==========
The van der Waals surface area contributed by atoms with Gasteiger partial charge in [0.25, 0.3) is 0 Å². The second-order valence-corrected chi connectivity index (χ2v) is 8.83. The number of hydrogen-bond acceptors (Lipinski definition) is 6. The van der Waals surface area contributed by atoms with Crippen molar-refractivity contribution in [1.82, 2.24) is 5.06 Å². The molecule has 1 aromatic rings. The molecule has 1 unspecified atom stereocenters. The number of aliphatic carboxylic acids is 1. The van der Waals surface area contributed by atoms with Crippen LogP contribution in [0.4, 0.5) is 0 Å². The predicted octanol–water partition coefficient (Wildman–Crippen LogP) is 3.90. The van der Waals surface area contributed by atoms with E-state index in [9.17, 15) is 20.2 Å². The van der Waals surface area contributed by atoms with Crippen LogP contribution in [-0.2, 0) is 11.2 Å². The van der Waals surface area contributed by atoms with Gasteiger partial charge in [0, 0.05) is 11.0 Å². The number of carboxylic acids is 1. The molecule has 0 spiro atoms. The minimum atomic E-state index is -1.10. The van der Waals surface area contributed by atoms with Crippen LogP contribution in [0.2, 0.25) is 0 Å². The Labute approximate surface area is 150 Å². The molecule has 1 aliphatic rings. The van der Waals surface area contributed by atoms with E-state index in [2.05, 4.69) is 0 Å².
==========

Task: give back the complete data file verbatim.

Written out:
The van der Waals surface area contributed by atoms with Gasteiger partial charge in [0.25, 0.3) is 0 Å². The second-order valence-corrected chi connectivity index (χ2v) is 8.83. The number of hydrogen-bond acceptors (Lipinski definition) is 6. The van der Waals surface area contributed by atoms with Crippen molar-refractivity contribution in [1.82, 2.24) is 5.06 Å². The molecule has 1 aromatic rings. The molecule has 1 unspecified atom stereocenters. The number of aliphatic carboxylic acids is 1. The van der Waals surface area contributed by atoms with Crippen LogP contribution in [0.4, 0.5) is 0 Å². The predicted octanol–water partition coefficient (Wildman–Crippen LogP) is 3.90. The van der Waals surface area contributed by atoms with E-state index in [9.17, 15) is 20.2 Å². The van der Waals surface area contributed by atoms with Crippen LogP contribution in [-0.2, 0) is 11.2 Å². The van der Waals surface area contributed by atoms with Gasteiger partial charge in [0, 0.05) is 11.0 Å². The number of carboxylic acids is 1. The molecule has 0 spiro atoms. The minimum atomic E-state index is -1.10. The van der Waals surface area contributed by atoms with Crippen LogP contribution in [0.2, 0.25) is 0 Å². The Labute approximate surface area is 150 Å². The molecule has 1 aliphatic rings. The van der Waals surface area contributed by atoms with E-state index in [2.05, 4.69) is 0 Å².